Russian Language Blog

Conquer the Backwards R — Learn to Read Russian (Part II) Posted by on Nov 28, 2016 in language

Last time, we looked at some letters of the Russian alphabet that either look and sound or just sound like their Latin counterparts. This time, we will look at letters that have similar sounds to other languages and, finally, some unique letters.

Letters That Sound But Don’t Look Like Latin Letters

A lot of these letters are closer to their Greek counterparts in form.

  • ›Бб – “b”; брат (brother), авто́бус (bus)
  • ›Гг – “g”; гита́ра (guitar), бумера́нг
  • ›Дд – “d”; до́ктор (doctor), демокра́т (democrat)
  • ›Зз – “z”; ви́за (visa), ро́за (rose)
  • ›Лл – “l”; интелле́кт (intellect), киломе́тр (kilometer)
  • ›Пп – “p”; па́спорт (passport), депо́ (depot)
  • ›Фф – “f”; телефо́н (phone), фото́граф (photographer)
  • ›Ээ – “eh” (a brief an incomplete explanation of the difference between э and е is that initial э is read “eh” and initial е is read “yeh”); эконо́мика (economics/economy), экза́мен (exam)

Unique Letters

  • ›Ëё — “yaw”; historically, a combination of и and о; read a “yaw” after vowels and at the beginning of the word; read as an о after consonants, in which case the consonant becomes “soft“; always stressed; ёж (hedgehog), актёр (actor)
  • ›Юю — “yoo”; и + у; read as “yoo” after vowels/initially; as “oo” after consonants, the latter becoming “soft”; бюро́ (bureau); ю́мор (humor)
  • ›Яя — “yah”; и + а; “yah” after vowels/initially; as “ah” after consonants, the latter becoming “soft”; я (I), Англия (England)
  • ››Йй — “y” sound in “yesterday”; йо́га (yoga), Нью-Йорк (New York)
  • ›Ь — “soft sign”; has no sound of its own, makes the preceding consonant “soft”
  • Ъ — “hard sign; has no sound of its own; separates word prefixes from roots
  • ›Жж — “zh”, the “s” in “treasure”; журна́л (magazine), экипа́ж (crew)
  • ›Шш — harsher-sounding “sh”; клише́ (cliche), шарм (charm)
  • Щщ — closer to the English “sh”; historically с + ч; борщ (borsch); и́щет (is looking for)
  • ›Цц — “ts”; центр (center), царь (czar)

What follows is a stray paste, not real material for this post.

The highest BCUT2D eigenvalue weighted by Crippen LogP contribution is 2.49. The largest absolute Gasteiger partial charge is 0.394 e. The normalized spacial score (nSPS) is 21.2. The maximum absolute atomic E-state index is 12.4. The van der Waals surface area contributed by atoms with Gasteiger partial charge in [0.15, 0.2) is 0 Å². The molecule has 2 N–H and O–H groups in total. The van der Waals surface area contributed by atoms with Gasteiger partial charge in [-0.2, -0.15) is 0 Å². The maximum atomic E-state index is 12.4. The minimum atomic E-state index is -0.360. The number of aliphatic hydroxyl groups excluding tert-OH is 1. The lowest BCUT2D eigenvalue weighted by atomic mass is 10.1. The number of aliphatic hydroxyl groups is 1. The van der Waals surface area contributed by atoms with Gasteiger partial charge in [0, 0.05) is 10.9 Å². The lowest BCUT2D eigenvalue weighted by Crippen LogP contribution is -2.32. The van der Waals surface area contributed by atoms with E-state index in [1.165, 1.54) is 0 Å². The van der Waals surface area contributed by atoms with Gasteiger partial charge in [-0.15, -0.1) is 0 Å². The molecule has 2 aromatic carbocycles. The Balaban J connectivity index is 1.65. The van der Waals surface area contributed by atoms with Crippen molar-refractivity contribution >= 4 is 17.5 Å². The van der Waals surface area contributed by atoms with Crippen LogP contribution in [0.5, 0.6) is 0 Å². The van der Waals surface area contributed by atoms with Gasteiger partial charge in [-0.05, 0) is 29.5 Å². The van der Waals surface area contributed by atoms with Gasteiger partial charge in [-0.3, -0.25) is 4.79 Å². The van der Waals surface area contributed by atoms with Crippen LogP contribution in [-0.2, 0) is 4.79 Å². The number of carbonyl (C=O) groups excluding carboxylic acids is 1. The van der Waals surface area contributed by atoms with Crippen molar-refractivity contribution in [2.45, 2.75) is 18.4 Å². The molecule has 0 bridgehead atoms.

• ›Чч — “ch”; ›чек (receipt), матч (sports match)
  • ›ы — halfway between “ee” and “oo” (which was never useful to me in understanding it); listen here; ты (you), музыка (music)

Now, for beginners just learning to read, try reading some words on Russian websites — Yandex or RBC are a good place to start. Do you recognize any of them?

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About the Author: Maria

Maria is a Russian-born translator from Western New York. She is excited to share her fascination with all things Russian on this blog. Maria's professional updates are available in English on her website and Twitter and in Russian on Telegram.


  1. Moonyeen Albrecht:

    First of all, I LOVE your blogs. Thank you for writing about the language, grammar and common usage. Very helpful. As a native American I want to assure my fellow Americans who do not yet read in Russian that the alphabet is NOT really a problem. It is quite easy to get used to. In fact, after studying Russian for some years I found it hard to handwrite in English. For a while when writing English words starting with “pro” I would handwrite the Russian “про.” Don’t let this wonderful alphabet intimidate you. It’s really fun!

    I hope you won’t mind if I add another way to categorize the letters. This is according to “The Russia House Way.” Your readers may find this interesting, too.

    The 5 English letters: K M T A O (Look and sound more or less like English letters)

    The 7 “false friends”: B H P C X E Y (Look like English but have different sound. e and ё are considered the same as far as placement in the Russian dictionary although the ё is not shown in this list. That’s another story.

    The 9 derived from Greek Orthodox: Б Г Д З Л П Ф И Й

    The 5 believed to be derived from Hebrew: Ж Ч Ш Щ Ц

    The 6 “Russian Stragglers”: Э Ю Я Ы Ь Ъ

    I LOVE this alphabet!

    • Maria:

      @Moonyeen Albrecht Thank you, Moonyeen. I appreciate you adding this categorization — anything that helps learners make sense of Russian letters is great. I agree that the alphabet is by far not the hardest part of Russian!